1 small pinch dried wormwood
1 small pinch dried centaury

Grind all into a tea with a mortar and pestle.
By all means, omit wormwood if wary of it.

Cheers to Elana for a delicious theme and for hosting, and to Fred of cocktail virgin slut for the cat (and possibly marsupial)-herding!

Saturday, September 7, 2013

Sunset of September Seventh

Back last summer while prepping for the Smokemont, I made a delightful purchase of rare/offbeat fruit preserves from Smoky Mountain Farms. In addition to Smokemont's huckleberry, I also picked up bottles of mayhaw and scuppernong jellies. Leaving aside the mayhaw for now, the state fruit of North Carolina is a whiter, muskier form of muscadine grape, whose earliest cultivar may be the "Mother Vine" from Roanoke Island. The scuppernong had this mild wine-like early-autumnal taste perfect for this moment in the season.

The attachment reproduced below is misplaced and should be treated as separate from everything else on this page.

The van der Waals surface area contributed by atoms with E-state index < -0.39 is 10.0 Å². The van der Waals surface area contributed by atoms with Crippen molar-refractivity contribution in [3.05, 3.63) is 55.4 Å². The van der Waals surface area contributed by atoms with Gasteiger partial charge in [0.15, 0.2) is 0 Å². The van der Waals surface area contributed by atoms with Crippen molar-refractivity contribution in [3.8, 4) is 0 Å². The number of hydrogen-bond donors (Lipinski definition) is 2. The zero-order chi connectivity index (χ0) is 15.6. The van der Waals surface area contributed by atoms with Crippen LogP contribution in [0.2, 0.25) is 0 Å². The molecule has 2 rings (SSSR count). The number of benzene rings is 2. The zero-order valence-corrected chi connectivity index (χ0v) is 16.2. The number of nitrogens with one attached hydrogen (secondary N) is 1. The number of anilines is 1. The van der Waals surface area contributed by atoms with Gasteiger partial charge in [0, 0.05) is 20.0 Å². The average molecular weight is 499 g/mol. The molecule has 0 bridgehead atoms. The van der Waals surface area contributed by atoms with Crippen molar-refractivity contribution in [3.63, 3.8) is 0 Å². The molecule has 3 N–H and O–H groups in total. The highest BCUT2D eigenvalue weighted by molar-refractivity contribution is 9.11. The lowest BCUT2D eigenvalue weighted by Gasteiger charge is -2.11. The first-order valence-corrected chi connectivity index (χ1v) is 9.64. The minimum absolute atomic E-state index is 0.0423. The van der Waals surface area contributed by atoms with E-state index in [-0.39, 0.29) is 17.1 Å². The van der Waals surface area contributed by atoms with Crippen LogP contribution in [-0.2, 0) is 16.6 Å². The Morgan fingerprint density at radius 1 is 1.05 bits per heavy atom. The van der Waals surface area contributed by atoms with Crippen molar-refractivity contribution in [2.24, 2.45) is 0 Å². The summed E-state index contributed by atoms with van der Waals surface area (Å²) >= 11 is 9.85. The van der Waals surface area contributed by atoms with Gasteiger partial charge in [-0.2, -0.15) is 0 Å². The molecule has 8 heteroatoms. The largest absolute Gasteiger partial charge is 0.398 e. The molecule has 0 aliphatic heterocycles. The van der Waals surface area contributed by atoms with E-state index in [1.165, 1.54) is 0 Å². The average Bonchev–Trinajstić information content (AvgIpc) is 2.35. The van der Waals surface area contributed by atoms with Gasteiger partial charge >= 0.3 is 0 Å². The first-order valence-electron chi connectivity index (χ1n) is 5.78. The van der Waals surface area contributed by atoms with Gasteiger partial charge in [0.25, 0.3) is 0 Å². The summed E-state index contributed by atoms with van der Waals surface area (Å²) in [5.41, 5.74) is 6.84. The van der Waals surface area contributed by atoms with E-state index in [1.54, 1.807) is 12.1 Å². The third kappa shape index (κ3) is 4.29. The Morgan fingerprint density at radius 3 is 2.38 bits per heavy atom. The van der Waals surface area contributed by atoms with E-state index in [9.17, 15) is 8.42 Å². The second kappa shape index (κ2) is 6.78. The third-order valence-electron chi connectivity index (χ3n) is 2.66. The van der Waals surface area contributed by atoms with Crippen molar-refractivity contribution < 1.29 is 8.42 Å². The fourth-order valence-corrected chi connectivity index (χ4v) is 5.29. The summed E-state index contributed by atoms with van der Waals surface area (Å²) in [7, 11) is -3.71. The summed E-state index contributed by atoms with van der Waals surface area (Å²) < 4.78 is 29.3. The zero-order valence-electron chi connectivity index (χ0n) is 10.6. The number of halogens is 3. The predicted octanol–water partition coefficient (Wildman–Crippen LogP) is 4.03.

My thoughts instantly drifted to some form of Sour cocktail, a natural when using jellies or other preserves, possibly with cognac to match or maybe woody and orchard-fruited Dad's Hat* rye whiskey. I couldn't decide, so I split the spirits, noodled around the edges, and came up with something just right for this very moment.

* any other rye whiskey is going to be a step away from tthe intended result, Dad's Hat being quite distinct in its own way.

Sunset of September Seventh
3/4 oz Dad's Hat rye whiskey
3/4 oz cognac (Ferrand Ambre)
1/2 oz reposado tequila (Cazadores)
1/2 oz lemon juice
1/2 oz scuppernong jelly
1/4 oz Drambuie
5 drops Fee Bros. black walnut bitters

Shake all on ice - hard.

Double-strain into a chilled cocktail glass.

No garnish.